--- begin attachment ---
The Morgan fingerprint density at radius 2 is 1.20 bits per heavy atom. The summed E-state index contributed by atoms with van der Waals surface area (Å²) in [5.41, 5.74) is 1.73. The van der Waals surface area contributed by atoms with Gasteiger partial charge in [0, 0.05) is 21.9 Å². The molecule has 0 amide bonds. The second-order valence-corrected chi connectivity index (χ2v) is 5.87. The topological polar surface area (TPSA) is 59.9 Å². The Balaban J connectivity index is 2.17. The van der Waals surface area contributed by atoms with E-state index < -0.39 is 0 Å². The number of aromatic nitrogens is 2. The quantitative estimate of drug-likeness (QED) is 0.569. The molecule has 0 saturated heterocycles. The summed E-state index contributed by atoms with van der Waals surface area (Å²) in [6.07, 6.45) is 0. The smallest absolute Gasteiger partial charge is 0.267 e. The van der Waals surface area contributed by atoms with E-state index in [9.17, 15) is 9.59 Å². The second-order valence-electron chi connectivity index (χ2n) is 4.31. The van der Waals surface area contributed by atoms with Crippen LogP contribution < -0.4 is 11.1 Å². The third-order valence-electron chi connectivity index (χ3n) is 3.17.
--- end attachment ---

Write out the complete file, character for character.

The Morgan fingerprint density at radius 2 is 1.20 bits per heavy atom. The summed E-state index contributed by atoms with van der Waals surface area (Å²) in [5.41, 5.74) is 1.73. The van der Waals surface area contributed by atoms with Gasteiger partial charge in [0, 0.05) is 21.9 Å². The molecule has 0 amide bonds. The second-order valence-corrected chi connectivity index (χ2v) is 5.87. The topological polar surface area (TPSA) is 59.9 Å². The Balaban J connectivity index is 2.17. The van der Waals surface area contributed by atoms with E-state index < -0.39 is 0 Å². The number of aromatic nitrogens is 2. The quantitative estimate of drug-likeness (QED) is 0.569. The molecule has 0 saturated heterocycles. The summed E-state index contributed by atoms with van der Waals surface area (Å²) in [6.07, 6.45) is 0. The smallest absolute Gasteiger partial charge is 0.267 e. The van der Waals surface area contributed by atoms with E-state index in [9.17, 15) is 9.59 Å². The second-order valence-electron chi connectivity index (χ2n) is 4.31. The van der Waals surface area contributed by atoms with Crippen LogP contribution < -0.4 is 11.1 Å². The third-order valence-electron chi connectivity index (χ3n) is 3.17.